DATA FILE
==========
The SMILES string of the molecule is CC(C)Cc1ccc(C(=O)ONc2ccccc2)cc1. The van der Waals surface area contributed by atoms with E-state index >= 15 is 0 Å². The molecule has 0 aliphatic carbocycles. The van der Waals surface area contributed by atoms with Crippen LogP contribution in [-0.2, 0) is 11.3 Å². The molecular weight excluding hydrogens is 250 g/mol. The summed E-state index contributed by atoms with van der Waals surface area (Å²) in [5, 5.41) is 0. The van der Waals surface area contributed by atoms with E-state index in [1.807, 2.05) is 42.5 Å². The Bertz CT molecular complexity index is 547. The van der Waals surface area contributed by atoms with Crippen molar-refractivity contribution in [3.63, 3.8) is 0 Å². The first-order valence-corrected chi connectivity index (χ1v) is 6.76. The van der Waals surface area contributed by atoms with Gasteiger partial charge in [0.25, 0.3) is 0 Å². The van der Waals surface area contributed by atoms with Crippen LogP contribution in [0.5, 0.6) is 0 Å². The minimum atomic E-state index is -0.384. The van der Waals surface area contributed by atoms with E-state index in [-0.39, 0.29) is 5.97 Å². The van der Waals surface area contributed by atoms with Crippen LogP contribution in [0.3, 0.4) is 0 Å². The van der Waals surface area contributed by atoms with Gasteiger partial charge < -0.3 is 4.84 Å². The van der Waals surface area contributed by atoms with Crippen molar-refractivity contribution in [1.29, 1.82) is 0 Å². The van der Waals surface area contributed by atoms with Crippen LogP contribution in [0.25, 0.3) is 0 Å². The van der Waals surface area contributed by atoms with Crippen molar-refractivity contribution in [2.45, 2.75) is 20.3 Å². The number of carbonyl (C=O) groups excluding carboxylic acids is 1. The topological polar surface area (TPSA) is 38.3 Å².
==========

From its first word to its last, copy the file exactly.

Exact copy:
The SMILES string of the molecule is CC(C)Cc1ccc(C(=O)ONc2ccccc2)cc1. The van der Waals surface area contributed by atoms with E-state index >= 15 is 0 Å². The molecule has 0 aliphatic carbocycles. The van der Waals surface area contributed by atoms with Crippen LogP contribution in [-0.2, 0) is 11.3 Å². The molecular weight excluding hydrogens is 250 g/mol. The summed E-state index contributed by atoms with van der Waals surface area (Å²) in [5, 5.41) is 0. The van der Waals surface area contributed by atoms with E-state index in [1.807, 2.05) is 42.5 Å². The Bertz CT molecular complexity index is 547. The van der Waals surface area contributed by atoms with Crippen molar-refractivity contribution in [3.63, 3.8) is 0 Å². The first-order valence-corrected chi connectivity index (χ1v) is 6.76. The van der Waals surface area contributed by atoms with Gasteiger partial charge in [0.25, 0.3) is 0 Å². The van der Waals surface area contributed by atoms with Crippen LogP contribution in [0.5, 0.6) is 0 Å². The minimum atomic E-state index is -0.384. The van der Waals surface area contributed by atoms with E-state index in [-0.39, 0.29) is 5.97 Å². The van der Waals surface area contributed by atoms with Crippen LogP contribution in [0.3, 0.4) is 0 Å². The van der Waals surface area contributed by atoms with Gasteiger partial charge < -0.3 is 4.84 Å². The van der Waals surface area contributed by atoms with Crippen molar-refractivity contribution in [1.29, 1.82) is 0 Å². The van der Waals surface area contributed by atoms with Crippen LogP contribution in [0.25, 0.3) is 0 Å². The van der Waals surface area contributed by atoms with Crippen molar-refractivity contribution in [2.45, 2.75) is 20.3 Å². The number of carbonyl (C=O) groups excluding carboxylic acids is 1. The topological polar surface area (TPSA) is 38.3 Å².